SACRAMENTO (PAI) – “The expression, ‘Knowledge is power’ – a guiding principle on which the Coalition of Labor Union Women (CLUW) was founded in 1974 – continues to lead CLUW today,” coalition President Connie Leak says. “And CLUW over the years has extended that commitment to women’s health.”
To advance that goal, the convention’s 500+ delegates renewed and increased the organization’s commitment to provide union women with health information. Their decision, adopted at the CLUW convention in Sacramento last month, sent them home with knowledge about women’s health for themselves their union sisters.
“CLUW’s primary focus is on empowering women at work and in their unions. In recent years our leadership has broadened that commitment to include the health of union women, as we know that when women have access to quality, easy-to-understand and up-to-date health information, they live longer, are more productive and have better quality lives,” Leak explains.
“It is also well known that women – often the chief medical health officers of their families – tend to neglect their own health,” adding, “And union women are no different.”
A plenary panel on Union Women and Health featured information on three specific issues: The Spread the Word about Heart Disease campaign, CLUW’s recent women’s health survey, and mental health in the workplace. Another panel covered job safety and health.
Kim Newlin, a cardiovascular nurse practitioner and clinical manager of Cardiac and Pulmonary Rehab at Sutter Roseville Medical Center, shared an all-too-common story about a physically active 37-year-old mother who felt jaw tightness when running over the last two years, a known warning sign of coronary artery disease (a blockage in the heart artery).
After visiting for chest pain, she was treated for gastrointestinal issues and sent home, only to return two days later with worse chest pain. Her lab tests indicated that she had had a heart attack and a 99 percent blockage in one of her main coronary arteries.
Newlin said knowing the signs and symptoms of coronary artery disease is every woman’s responsibility both for herself and for her loved ones. She urged each person to be an educated advocate on the issue through resources like the Spread the Word website, which makes the point that heart disease is “not just a man’s disease.”
She also outlined the American Heart Association’s “Life’s Simple Seven” steps to achieving ideal wellness can reduce incidence of cancer by 20 percent, chronic kidney disease by 62 percent), pneumonia by 43 percent and chronic obstructive pulmonary disease by 49 percent. She added, however, “do not let the thought of having to do seven things overwhelm you” and suggested “starting with one or two.”
Eve Dryer, board chair of HealthyWomen-which co-sponsored, with CLUW, the women’s health survey that ran earlier in 2015 — said the two will inaugurate a special women’s health resource on CLUW’s website in early 2016. The resource will respond to results from the 2,035 union women who answered the survey.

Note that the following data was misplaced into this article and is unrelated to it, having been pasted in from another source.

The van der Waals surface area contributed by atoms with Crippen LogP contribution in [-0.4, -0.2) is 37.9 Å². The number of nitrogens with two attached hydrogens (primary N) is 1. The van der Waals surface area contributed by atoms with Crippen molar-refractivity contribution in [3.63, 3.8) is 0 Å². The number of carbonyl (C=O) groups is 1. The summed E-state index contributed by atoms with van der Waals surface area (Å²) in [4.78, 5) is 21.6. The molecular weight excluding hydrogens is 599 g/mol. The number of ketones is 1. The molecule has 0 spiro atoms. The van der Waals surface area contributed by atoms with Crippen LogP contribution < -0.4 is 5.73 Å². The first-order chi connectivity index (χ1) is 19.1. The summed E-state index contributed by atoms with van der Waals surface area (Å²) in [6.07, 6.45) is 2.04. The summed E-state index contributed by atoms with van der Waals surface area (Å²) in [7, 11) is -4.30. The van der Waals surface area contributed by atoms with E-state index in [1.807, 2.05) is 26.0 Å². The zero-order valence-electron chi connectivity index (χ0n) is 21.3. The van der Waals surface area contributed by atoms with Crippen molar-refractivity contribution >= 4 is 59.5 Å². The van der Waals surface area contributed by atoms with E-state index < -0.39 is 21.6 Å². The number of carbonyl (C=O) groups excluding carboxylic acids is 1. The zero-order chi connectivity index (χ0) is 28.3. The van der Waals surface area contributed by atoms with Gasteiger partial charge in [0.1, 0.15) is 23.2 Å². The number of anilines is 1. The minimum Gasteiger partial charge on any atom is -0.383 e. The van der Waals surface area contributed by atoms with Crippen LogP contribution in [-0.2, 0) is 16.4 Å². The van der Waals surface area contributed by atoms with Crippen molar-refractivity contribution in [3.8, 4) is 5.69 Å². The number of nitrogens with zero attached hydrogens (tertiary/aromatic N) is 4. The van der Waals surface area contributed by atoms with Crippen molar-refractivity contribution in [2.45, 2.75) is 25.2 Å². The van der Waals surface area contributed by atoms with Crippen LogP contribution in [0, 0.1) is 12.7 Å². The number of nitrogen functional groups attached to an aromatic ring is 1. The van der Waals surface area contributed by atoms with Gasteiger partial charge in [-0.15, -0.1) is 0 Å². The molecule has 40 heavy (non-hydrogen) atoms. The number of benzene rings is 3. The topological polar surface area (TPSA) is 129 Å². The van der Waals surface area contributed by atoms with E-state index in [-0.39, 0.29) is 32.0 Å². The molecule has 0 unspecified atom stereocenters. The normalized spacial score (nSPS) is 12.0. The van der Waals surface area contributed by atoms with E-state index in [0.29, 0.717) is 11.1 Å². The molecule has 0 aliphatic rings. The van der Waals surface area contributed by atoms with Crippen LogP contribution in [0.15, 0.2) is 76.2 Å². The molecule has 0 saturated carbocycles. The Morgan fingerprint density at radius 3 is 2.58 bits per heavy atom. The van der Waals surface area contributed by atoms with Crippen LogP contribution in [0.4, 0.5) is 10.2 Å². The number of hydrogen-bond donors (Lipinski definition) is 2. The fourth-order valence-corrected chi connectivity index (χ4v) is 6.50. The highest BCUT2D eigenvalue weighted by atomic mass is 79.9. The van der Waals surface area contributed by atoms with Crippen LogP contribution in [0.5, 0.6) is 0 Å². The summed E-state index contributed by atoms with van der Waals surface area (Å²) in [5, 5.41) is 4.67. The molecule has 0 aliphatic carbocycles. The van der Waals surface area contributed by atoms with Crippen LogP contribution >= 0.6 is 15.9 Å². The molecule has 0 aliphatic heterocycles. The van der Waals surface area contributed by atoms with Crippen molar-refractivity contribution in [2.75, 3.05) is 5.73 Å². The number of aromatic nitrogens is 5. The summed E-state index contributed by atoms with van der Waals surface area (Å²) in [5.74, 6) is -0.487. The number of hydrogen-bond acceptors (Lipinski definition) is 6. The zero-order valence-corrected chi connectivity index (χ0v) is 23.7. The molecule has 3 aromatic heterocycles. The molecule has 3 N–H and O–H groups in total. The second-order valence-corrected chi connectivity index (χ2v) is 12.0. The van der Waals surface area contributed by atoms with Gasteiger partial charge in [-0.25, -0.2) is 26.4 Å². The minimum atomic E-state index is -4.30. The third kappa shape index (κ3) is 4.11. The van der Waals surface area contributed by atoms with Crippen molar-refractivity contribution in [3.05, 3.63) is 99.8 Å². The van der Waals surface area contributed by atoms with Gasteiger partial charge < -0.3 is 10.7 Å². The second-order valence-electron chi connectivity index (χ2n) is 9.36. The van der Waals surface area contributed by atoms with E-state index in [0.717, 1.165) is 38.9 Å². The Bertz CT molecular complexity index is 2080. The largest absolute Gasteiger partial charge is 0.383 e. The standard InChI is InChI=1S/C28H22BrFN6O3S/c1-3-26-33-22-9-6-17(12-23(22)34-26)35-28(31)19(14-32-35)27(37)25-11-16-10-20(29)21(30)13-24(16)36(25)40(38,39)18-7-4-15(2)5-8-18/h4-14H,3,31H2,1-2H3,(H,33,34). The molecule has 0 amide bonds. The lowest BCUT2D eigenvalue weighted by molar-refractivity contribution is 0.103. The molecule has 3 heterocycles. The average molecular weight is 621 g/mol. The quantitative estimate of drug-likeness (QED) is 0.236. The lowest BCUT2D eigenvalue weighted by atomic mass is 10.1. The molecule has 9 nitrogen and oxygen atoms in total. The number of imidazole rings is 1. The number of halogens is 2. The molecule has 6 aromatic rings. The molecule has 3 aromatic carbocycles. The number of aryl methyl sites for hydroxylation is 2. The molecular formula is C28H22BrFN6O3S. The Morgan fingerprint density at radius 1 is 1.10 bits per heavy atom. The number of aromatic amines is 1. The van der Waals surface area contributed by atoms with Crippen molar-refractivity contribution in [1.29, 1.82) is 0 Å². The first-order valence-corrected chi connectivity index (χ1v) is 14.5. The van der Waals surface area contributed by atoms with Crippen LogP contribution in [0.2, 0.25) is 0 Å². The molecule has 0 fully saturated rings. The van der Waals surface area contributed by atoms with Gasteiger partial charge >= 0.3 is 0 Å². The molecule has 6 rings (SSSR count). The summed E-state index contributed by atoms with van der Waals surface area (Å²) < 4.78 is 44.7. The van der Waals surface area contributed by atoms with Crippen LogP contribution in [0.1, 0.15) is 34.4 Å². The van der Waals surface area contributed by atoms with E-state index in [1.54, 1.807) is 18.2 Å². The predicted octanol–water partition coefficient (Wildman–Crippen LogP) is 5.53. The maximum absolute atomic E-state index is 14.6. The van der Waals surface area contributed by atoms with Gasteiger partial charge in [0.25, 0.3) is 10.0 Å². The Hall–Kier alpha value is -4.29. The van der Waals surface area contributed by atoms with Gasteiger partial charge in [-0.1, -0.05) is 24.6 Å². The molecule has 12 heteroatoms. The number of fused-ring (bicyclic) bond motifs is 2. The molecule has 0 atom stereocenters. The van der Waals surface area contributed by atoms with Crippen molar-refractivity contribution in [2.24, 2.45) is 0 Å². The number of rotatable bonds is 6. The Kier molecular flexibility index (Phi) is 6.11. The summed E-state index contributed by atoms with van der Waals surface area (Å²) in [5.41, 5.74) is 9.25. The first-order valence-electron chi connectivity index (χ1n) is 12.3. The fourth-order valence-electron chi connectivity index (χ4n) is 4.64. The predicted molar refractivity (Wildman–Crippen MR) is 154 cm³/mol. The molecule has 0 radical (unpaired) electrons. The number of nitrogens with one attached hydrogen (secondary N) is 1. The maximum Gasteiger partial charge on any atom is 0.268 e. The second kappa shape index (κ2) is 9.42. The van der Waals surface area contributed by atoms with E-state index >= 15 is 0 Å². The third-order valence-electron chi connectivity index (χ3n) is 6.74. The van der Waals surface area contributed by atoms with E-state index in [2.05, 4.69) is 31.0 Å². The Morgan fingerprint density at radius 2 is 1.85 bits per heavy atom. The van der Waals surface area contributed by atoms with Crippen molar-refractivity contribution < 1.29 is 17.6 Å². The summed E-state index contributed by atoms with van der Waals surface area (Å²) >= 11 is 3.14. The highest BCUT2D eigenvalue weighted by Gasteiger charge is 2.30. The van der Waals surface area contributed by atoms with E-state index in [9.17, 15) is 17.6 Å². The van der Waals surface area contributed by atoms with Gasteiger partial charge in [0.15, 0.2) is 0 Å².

Kimberly Mayer, associate director of the California Institute for Behavioral Health Solutions, said mental health is also a key issue for working women. That’s because one in five U.S. adults experiences, one of every 10 young people “experience a period of major depression” and “one in 25 Americans lives with a serious mental illness. And suicide is the 10th leading cause of death in the U.S., taking more than 41,000 lives yearly.
Mayer noted workers often cannot leave mental health problems at home when a going to work. She observed the stigma attached to having a psychiatric disorder means that people are reluctant to seek treatment. She also told the audience that it is not unusual to see that a fellow worker might have an mental health issue and although “you want to help, you might not be sure how…” Mayer distributed national resources union members can use to help themselves and others.
CLUW New Jersey President Cecelia Gilligan Leto, a project coordinator for the New Jersey Work Environment Council, led the occupational safety and health workshop. She stressed the importance of women being educated on federal and state laws that govern workplace safety.
Participants learned the same groups attacking a woman’s right to choose also look to roll back funding for workplace safety and health enforcement, claiming it is too expensive for employers to follow safety standards.
Leto stressed the economic impact of a woman being injured on the job is “devastating to the entire family unit.” She added that “women who are single parents, struggling to provide basic needs for themselves and their children, can be one workplace injury away from poverty and being left with no one to care for, or play with their children.”
Amy Everitt and Rebecca Griffin of NARAL Pro-Choice California updated delegates on the fight to preserve reproductive rights – and how the war on that and on family benefits attacks working women. Their “take away” was that there is no such thing as economic security without reproductive freedom.
Nationwide, “we are seeing the impacts of decreased access to abortion and diminishing resources for reproductive health services – which leads to less money spent on creating conditions for economic opportunity and support for families struggling to get by,” they said. Participants at their workshop put together action plans to make their unions aware of the connection between economic security and reproductive freedom.
Convention delegates also adopted a number of resolutions related to women’s health, including “Clean Drinking Water is a Human Right,” “Spread the Word on Coronary Artery Disease,” “Stand with Planned Parenthood,” and “Let’s Get Real Family Values.”